The government’s Green Deal is set to roll out later this year. Trewin Restorick argues that although the scheme takes a novel approach in financing houshold energy efficiency, the fundamentals of the model are rightly being questioned and the scheme may fail to deliver.
This is the seventh article in a series on climate change and environmental policy being hosted by British Politics and Policy at LSE.
I am sure David Cameron already has the speech outlined in his head:
“Thanks to our Green Deal 14 million households in the UK are warmer and cosier. We have drastically slashed carbon emissions and created 130,000 new jobs. This is sustainability in action reducing fuel poverty, stimulating the economy and moving the UK to a low carbon society.“
The question is – can the Green Deal deliver? The government has big expectations and has taken a drastically different approach to the previous administration.
The New Labour Approach
Under Labour the obligation for helping us to stop energy leaking needlessly from our homes was firmly placed at the door of the energy companies. Perplexed householders, unaware of this arrangement, wondered why energy efficient lightbulbs and smart meters arrived unrequested from their energy provider. They couldn’t understand why an energy company would be offering loft insulation at vastly discounted rates. With mistrust of energy companies already deep in the national psyche most people were suspicious.
The approach clearly had flaws – not least of which was how the companies were allowed to account for the carbon savings they were meant to achieve. Just because households were sent an energy efficient bulb didn’t mean they used it – but the companies were allowed to assume the carbon savings anyway.
Gradually, government got smarter at regulating and recently there has been rapid growth in insulation initiatives. Ironically, just when things have started to improve and the insulation companies are at or above capacity – the plug will be pulled, the schemes will stop and the Green Deal will be announced to a huge fanfare.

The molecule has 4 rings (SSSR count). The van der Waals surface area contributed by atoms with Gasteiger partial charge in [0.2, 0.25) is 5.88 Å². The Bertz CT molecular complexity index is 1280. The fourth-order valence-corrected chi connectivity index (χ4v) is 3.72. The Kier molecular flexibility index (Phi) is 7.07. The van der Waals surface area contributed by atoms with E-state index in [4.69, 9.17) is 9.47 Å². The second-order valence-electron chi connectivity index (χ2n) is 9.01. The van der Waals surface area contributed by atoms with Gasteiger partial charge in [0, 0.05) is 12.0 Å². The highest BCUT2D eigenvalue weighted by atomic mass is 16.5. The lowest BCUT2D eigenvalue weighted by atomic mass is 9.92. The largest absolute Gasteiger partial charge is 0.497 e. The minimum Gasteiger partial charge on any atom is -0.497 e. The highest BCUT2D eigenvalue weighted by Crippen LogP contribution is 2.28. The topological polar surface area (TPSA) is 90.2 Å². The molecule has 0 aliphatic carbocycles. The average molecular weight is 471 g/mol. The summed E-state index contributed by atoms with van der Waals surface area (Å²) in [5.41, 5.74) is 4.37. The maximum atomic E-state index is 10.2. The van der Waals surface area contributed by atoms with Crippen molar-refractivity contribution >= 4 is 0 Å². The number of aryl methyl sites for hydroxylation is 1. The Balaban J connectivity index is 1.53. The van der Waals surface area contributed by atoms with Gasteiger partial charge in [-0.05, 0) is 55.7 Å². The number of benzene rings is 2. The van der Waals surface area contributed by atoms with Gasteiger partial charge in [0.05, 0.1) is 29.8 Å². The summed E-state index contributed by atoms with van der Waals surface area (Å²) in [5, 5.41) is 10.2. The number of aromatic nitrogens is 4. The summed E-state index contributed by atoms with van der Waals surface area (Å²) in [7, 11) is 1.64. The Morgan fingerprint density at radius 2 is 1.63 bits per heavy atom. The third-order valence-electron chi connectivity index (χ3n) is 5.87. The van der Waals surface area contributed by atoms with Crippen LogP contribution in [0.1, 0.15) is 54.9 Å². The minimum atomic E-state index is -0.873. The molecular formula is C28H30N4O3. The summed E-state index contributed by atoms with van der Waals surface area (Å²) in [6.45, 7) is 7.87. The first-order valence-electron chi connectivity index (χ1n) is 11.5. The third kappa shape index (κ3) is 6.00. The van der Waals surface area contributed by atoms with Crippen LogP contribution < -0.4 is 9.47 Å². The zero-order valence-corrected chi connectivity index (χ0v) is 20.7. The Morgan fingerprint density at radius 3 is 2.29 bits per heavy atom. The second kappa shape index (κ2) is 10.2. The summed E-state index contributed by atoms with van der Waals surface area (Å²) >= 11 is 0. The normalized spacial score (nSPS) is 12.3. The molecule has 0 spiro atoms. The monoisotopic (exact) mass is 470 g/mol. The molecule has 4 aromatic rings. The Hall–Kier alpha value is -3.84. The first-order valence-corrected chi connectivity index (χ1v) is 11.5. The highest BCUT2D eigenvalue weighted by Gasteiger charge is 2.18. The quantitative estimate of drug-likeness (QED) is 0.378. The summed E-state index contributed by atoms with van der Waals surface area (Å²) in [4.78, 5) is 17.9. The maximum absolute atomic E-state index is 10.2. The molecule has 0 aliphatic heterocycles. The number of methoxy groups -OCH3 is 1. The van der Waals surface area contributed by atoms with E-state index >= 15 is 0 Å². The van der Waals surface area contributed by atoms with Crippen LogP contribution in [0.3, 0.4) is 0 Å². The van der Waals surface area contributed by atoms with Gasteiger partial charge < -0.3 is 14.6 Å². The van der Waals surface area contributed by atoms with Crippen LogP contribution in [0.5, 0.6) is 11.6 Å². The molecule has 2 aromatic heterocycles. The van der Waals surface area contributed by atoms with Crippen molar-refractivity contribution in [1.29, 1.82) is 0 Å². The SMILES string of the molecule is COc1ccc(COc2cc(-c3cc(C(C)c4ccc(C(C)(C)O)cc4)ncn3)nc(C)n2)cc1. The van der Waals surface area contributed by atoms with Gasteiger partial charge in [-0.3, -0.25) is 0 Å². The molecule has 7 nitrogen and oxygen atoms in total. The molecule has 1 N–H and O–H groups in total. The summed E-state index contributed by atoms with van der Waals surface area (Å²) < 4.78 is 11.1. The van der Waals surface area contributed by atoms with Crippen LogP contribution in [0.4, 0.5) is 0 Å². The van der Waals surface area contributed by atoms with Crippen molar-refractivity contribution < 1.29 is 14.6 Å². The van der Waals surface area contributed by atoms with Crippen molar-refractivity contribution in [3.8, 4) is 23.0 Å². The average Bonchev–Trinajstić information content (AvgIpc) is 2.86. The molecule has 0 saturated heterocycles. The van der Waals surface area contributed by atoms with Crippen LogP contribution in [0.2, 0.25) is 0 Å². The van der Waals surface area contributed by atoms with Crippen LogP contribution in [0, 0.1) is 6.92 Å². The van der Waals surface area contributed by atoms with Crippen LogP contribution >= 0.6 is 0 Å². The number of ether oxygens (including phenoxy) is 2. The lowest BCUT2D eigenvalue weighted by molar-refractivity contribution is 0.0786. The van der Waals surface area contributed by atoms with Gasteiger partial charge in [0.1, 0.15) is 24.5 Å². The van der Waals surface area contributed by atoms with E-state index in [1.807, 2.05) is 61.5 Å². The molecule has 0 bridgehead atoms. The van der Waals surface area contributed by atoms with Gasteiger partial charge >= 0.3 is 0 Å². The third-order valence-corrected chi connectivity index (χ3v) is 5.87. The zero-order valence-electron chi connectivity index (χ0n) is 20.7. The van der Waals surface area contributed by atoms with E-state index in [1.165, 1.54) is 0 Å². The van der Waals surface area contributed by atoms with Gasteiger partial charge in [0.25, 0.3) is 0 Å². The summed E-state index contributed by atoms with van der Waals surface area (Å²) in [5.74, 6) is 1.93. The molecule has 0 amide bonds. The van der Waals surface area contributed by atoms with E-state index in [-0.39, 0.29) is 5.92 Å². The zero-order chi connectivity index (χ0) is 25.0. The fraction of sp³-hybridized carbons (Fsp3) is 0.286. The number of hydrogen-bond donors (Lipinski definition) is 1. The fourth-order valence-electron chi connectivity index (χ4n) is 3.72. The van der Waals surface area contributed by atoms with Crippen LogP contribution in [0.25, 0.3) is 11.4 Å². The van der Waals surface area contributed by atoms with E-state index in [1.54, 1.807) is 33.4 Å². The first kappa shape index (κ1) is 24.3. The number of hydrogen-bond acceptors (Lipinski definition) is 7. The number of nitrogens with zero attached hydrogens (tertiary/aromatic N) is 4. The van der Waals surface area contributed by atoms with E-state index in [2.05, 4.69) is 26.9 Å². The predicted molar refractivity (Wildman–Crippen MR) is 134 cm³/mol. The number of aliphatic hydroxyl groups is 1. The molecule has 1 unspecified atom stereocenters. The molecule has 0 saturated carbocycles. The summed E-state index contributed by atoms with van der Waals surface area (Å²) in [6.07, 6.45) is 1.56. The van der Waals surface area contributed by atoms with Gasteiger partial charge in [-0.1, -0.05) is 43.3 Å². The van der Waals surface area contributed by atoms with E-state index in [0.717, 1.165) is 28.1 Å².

This abrupt change of policy will have significant implications. The UK has 3.2 million cavity walls which are easy and cheap to insulate. A recent report by the Association for the Conservation of Energy calculated that the change will mean that by 2022 only 1.7 million of these will be insulated. It also warns that a sudden drop in activity will damage the industry’s growth, affect fuel-poor homes and fail to meet UK emission targets.
A new emphasis
The new Green Deal has a fundamentally different starting point. The obligation to act will rest with households rather than energy companies. Homeowners will be able to take out a loan for energy efficiency measures. These loans will be paid back out of the savings that the householders achieve on their energy bills. The ‘golden rule’ is that the cost of the loan can’t exceed the value of energy savings achieved.
Operating within this ‘golden rule’ means that households will be able to gain all the benefits of a warmer, cheaper home without any of the up-front costs. If the homeowner moves the loan remains with the house meaning that the new owner will continuing repaying the loan out of their electricity bills.
The government is convinced that this no up-front cost approach will create a surge of activity around energy efficiency. Early research suggests that the concept is supported in principle with research participants showing a strong interest in the energy and carbon saving and the general environmental benefits of such a scheme.
Does the Green Deal Add Up?
The government is certain that companies such as B&Q will see a massive marketing opportunity to sell more stuff and will pump large sums into marketing. Believing that this private sector spend is waiting to be unleashed the government has already slashed funding to quasi-public bodies such as the Energy Savings Trust on the assumption that their services will no longer be required.